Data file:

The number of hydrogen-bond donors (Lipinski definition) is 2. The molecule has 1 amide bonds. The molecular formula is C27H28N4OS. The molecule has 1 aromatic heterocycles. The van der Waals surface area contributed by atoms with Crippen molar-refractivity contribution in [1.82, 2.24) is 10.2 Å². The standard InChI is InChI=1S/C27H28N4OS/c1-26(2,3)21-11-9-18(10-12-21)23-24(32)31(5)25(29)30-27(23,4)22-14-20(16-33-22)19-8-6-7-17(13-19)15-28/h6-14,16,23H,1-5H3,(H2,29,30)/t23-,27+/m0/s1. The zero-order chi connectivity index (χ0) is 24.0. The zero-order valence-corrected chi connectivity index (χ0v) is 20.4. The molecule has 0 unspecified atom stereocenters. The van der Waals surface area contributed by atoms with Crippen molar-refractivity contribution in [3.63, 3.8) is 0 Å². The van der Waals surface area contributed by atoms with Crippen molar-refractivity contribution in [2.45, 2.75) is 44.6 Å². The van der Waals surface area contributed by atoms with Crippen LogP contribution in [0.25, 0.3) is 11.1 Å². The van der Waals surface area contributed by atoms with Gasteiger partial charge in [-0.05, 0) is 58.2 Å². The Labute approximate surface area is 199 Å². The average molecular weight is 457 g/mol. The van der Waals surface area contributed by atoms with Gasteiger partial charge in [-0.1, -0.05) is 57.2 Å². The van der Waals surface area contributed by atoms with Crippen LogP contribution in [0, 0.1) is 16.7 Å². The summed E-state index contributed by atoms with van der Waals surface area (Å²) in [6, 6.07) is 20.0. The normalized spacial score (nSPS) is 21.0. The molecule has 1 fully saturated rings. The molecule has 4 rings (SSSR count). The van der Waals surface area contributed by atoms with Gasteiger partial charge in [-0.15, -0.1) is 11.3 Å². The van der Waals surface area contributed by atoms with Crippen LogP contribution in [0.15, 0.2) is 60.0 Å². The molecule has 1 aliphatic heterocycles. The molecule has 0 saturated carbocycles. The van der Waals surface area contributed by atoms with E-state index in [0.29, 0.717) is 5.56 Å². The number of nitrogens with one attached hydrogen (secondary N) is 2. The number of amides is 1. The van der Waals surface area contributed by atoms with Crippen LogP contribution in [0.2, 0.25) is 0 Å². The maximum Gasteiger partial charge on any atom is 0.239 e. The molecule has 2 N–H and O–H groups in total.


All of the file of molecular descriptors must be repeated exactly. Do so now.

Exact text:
The number of hydrogen-bond donors (Lipinski definition) is 2. The molecule has 1 amide bonds. The molecular formula is C27H28N4OS. The molecule has 1 aromatic heterocycles. The van der Waals surface area contributed by atoms with Crippen molar-refractivity contribution in [1.82, 2.24) is 10.2 Å². The standard InChI is InChI=1S/C27H28N4OS/c1-26(2,3)21-11-9-18(10-12-21)23-24(32)31(5)25(29)30-27(23,4)22-14-20(16-33-22)19-8-6-7-17(13-19)15-28/h6-14,16,23H,1-5H3,(H2,29,30)/t23-,27+/m0/s1. The zero-order chi connectivity index (χ0) is 24.0. The zero-order valence-corrected chi connectivity index (χ0v) is 20.4. The molecule has 0 unspecified atom stereocenters. The van der Waals surface area contributed by atoms with Crippen molar-refractivity contribution in [3.63, 3.8) is 0 Å². The van der Waals surface area contributed by atoms with Crippen molar-refractivity contribution in [2.45, 2.75) is 44.6 Å². The van der Waals surface area contributed by atoms with Crippen LogP contribution in [0.25, 0.3) is 11.1 Å². The van der Waals surface area contributed by atoms with Gasteiger partial charge in [-0.05, 0) is 58.2 Å². The Labute approximate surface area is 199 Å². The average molecular weight is 457 g/mol. The van der Waals surface area contributed by atoms with Gasteiger partial charge in [-0.1, -0.05) is 57.2 Å². The van der Waals surface area contributed by atoms with Crippen LogP contribution in [0, 0.1) is 16.7 Å². The summed E-state index contributed by atoms with van der Waals surface area (Å²) in [6, 6.07) is 20.0. The normalized spacial score (nSPS) is 21.0. The molecule has 1 fully saturated rings. The molecule has 4 rings (SSSR count). The van der Waals surface area contributed by atoms with Gasteiger partial charge in [-0.15, -0.1) is 11.3 Å². The van der Waals surface area contributed by atoms with Crippen LogP contribution in [0.15, 0.2) is 60.0 Å². The molecule has 1 aliphatic heterocycles. The molecule has 0 saturated carbocycles. The van der Waals surface area contributed by atoms with E-state index in [0.29, 0.717) is 5.56 Å². The number of nitrogens with one attached hydrogen (secondary N) is 2. The number of amides is 1. The van der Waals surface area contributed by atoms with Crippen LogP contribution in [0.2, 0.25) is 0 Å². The maximum Gasteiger partial charge on any atom is 0.239 e. The molecule has 2 N–H and O–H groups in total.